26 Sept 2022

Limerickman on ‘new’ life in south Sudan

Matt Byrne, 37, from the South Circular Road, in the south Sudan

Matt Byrne, 37, from the South Circular Road, in the south Sudan

RIGHT now he’s longing to return to the normality of life in Limerick and enjoy a few pints in his local Fennessy’s in the coming weeks.

But what constitutes ‘normality’ for some people has taken on a new meaning for Matt Byrne, from the South Circular Road. This Christmas the 37 year-old will have a very different story to tell over the dinner table when he returns home after spending the past 10 months in Sudan.

A member of the Irish Aid Rapid Response Corps, he has been working with the United Nations Refugee Agency in South Sudan for nearly a year. Now independent from Sudan, south Sudan is host to over 200,000 refugees fleeing ongoing war and conflict in neighbouring countries.

In the last six months, tens of thousands of civilians have fled to South Sudan to escape fighting between the Sudan Armed Forces and the Sudan People’s Liberation Movement.

Matt, who previously spent a year in Colombia working with human rights defenders who had received death threats due to their work, said he finds the people he works with the most rewarding part of the job.

“I work with the refugees and assist them to find solutions to their problems. They drive the process, not me and not UNHCR. It’s their lives and we want them to live it with dignity.”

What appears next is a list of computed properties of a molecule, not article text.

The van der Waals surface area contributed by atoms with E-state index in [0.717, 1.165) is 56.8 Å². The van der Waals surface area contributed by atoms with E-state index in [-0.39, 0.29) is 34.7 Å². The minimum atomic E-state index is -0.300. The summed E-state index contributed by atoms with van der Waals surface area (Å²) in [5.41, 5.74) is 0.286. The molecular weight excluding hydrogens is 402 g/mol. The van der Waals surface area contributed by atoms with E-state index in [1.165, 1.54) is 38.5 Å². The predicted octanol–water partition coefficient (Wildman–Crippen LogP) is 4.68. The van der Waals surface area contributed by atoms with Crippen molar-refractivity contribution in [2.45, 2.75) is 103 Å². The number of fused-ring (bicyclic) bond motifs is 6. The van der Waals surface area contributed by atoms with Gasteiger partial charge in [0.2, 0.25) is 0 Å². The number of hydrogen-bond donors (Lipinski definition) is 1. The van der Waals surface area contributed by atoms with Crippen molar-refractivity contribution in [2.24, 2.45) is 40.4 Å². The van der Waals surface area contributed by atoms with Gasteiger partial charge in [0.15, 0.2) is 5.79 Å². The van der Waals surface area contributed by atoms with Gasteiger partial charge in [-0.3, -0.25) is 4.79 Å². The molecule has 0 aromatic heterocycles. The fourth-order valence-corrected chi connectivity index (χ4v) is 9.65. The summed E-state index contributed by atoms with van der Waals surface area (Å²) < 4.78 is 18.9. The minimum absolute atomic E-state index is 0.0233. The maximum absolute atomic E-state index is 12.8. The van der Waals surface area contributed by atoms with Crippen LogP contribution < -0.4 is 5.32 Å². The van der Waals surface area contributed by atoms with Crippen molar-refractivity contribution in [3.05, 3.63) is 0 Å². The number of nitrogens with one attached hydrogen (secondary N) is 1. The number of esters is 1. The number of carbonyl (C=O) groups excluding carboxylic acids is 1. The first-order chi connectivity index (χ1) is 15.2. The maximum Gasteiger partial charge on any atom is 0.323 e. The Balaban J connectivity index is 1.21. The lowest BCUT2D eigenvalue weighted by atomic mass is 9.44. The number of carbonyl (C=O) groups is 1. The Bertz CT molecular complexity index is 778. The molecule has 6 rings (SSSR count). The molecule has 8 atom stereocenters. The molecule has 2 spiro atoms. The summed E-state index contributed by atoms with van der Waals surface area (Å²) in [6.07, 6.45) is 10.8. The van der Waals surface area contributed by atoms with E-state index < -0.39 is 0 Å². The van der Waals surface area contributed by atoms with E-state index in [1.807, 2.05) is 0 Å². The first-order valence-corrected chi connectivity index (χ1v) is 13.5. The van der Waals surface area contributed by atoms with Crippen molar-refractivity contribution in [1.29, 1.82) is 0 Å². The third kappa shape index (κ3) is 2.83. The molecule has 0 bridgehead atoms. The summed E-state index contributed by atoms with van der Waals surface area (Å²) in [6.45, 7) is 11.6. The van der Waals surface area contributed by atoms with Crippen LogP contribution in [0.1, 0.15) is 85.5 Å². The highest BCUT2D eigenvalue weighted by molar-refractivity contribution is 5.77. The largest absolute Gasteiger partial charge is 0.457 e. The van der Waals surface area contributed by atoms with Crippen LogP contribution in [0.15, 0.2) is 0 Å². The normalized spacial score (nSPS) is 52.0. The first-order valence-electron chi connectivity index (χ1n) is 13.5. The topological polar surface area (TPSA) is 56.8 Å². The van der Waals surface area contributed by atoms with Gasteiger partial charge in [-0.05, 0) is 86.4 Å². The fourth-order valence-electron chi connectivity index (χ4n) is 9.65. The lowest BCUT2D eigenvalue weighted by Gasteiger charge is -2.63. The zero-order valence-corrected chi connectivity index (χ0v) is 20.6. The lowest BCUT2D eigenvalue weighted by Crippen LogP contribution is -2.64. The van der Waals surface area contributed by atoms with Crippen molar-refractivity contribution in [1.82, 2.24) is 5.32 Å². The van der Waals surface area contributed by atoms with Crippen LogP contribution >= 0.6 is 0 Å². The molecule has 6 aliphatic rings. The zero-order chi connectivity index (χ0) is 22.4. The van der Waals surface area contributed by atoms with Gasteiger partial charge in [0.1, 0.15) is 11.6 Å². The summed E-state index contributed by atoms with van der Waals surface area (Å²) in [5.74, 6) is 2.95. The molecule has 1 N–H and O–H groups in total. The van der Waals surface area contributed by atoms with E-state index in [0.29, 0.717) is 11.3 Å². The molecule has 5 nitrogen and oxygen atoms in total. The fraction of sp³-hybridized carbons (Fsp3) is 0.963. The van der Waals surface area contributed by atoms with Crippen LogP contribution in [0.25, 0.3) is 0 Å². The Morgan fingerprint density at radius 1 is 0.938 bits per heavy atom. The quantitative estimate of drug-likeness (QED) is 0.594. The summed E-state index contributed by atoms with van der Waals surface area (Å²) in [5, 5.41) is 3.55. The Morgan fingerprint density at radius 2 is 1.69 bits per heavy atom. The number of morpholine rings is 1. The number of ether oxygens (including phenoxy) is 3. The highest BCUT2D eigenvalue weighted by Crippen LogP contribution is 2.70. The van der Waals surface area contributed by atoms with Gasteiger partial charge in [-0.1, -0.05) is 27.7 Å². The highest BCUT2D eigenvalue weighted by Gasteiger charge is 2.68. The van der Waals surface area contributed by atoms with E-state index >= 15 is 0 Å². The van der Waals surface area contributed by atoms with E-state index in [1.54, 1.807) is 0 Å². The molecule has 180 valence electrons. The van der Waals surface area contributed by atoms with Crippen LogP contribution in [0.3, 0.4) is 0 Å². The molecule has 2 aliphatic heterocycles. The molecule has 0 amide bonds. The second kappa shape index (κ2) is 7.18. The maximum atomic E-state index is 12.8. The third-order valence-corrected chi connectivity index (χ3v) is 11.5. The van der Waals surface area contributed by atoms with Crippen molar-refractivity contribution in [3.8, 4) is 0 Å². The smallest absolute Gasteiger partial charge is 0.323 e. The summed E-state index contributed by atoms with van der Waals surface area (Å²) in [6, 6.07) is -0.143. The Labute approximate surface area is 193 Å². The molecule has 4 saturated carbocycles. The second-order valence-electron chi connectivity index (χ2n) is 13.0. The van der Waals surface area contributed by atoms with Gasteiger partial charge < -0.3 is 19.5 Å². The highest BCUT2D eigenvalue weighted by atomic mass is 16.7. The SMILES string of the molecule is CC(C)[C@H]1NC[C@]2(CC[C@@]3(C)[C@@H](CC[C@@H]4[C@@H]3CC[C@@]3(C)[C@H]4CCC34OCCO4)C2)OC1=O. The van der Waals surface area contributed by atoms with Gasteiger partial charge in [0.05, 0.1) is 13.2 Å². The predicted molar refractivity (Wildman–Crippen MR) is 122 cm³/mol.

Maban county, where Matt is located, hosted 30,000 new arrivals between May and July this year and are expecting 30,000 more to arrive in the coming weeks as the rainy season ends and roads again become passable.

“I wanted to work more in the countries where refugees came from - at the start of their journey rather than at the end. The principles of the work are the same; except that instead of 200 people, it’s 110,000. It’s just the scale that’s different,” he explained.

A student in St. Clement’s College in Limerick, he went on to study in the University of Limerick and completed a Masters in Migration Studies in University College Cork. He then worked with a number of Irish organisations who help women who are trafficked into Ireland for sexual exploitation, before ending up in a refugee camp in South Sudan.

Asked how live differs in South Sudan to Limerick, he replied, with a laugh: “South Sudan has better footballers”.

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